When an arctic research station finds itself under attack from aggressive sharks and the break up of the ice shelf its built on, the crew must struggle against the odds to survive long enough to be rescued.
There’s a lot that’s confused about this Asylum production and yet its one of few bad shark movies to incorporate some real scientific fact amidst the shoddy CGI and wooden acting. Admittedly, it never seems quite sure whether its set in the Arctic or the Antarctic, at least judging by the maps consulted by the characters at various points (reporting coordinates near the south pole while the station is at the north pole may contribute somewhat to the delays in rescue) but it gets quite a bit right about its shark of choice.
Yes, in another blow against the Great White Supremacy, the fishy fiends after our plucky heroes this time are Greenland Sharks. Reputed to be the longest living vertebrates on the planet, Greenland sharks are certainly large enough to be man-eaters although they rarely encounter humans due to their preference for deep, cold water. Their flesh contains a high concentration of urea to aid buoyancy and survival at great depths so it’s eyebrow-raisingly incongruous for one of these bad shark movies to mention in passing that the sharks smell of pee. Generally, the CGI of the sharks makes a decent fist or at least staying within swimming distance of the real appearance of the Greenland Shark, although whoever designed the poster clearly missed that memo and (understandably) didn’t bother watching the movie.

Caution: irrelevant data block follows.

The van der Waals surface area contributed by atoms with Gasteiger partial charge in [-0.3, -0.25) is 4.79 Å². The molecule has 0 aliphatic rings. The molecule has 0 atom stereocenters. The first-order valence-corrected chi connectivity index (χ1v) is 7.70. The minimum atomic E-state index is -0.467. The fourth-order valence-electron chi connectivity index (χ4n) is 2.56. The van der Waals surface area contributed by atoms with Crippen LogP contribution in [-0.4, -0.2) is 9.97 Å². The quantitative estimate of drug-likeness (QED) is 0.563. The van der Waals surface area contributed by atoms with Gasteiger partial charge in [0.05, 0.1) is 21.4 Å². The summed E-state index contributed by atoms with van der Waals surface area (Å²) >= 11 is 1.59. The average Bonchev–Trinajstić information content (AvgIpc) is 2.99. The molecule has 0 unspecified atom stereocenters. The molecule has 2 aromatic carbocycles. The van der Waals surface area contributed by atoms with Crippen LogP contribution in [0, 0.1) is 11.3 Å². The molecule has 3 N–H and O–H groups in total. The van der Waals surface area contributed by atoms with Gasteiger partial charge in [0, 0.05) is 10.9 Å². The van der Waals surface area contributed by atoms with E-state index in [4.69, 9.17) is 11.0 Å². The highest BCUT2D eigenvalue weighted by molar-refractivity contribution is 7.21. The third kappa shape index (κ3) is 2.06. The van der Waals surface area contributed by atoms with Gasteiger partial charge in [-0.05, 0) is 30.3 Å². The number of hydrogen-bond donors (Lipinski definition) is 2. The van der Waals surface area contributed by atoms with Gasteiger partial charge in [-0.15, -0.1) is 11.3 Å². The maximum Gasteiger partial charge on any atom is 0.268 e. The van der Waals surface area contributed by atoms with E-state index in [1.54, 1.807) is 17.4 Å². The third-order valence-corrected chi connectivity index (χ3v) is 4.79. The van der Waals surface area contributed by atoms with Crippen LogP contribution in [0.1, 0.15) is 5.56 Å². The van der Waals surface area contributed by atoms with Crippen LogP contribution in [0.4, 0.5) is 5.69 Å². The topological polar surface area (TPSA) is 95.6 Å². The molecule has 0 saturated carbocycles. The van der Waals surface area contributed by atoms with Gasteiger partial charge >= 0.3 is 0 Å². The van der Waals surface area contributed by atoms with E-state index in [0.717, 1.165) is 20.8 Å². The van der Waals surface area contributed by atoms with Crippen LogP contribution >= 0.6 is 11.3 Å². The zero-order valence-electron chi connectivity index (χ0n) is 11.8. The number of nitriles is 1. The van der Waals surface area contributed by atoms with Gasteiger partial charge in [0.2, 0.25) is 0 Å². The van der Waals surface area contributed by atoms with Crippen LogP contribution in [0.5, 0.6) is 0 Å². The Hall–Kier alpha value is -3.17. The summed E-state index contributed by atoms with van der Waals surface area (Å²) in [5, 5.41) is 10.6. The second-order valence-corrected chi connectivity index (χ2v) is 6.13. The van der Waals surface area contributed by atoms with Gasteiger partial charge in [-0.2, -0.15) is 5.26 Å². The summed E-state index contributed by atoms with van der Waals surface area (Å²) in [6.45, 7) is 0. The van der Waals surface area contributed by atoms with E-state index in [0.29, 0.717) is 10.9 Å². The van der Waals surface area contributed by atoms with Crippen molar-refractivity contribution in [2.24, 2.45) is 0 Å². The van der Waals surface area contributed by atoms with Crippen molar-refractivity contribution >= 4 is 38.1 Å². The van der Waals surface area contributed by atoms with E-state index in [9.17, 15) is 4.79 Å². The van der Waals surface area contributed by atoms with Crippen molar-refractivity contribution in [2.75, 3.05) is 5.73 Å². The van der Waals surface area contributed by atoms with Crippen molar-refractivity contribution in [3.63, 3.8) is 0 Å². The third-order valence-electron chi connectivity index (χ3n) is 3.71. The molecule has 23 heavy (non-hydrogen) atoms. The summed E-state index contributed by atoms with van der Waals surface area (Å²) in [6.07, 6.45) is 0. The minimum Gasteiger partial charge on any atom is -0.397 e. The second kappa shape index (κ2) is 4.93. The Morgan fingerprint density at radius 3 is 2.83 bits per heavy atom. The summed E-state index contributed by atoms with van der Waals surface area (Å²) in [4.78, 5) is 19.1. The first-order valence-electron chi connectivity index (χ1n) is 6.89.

Because it’s so grounded in scientific accuracy, “Ice Sharks” has nothing in common with its genre stablemate “Avalanche Sharks”. There’s no Native American shark spirits at work here, just a vague hand-waving of global warming accounting for the sharks’ newfound predatory attitude although the flimsiness of the ice upon which the research station was built just seems like carelessness.
Unfortunately, aside from the snippets of scientific precision, there’s little to commend or distinguish this routine bad shark movie. Aside from some early outdoor footage, most of the action takes place in a couple of very small sets and none of the characters are interesting enough to hold your attention for long. Things get even worse when the station sinks to the bottom of the ocean and the film has to double down on the meagre effects budget to render some suspiciously stiff scuba divers, mingled in with some distinctly unmatched stock footage.
On the strength of “Ice Sharks”, it’s likely to be one-and-done for the Greenland Shark’s movie career. There’s just no way the Great White is going to be pushed aside by the barely adequate green.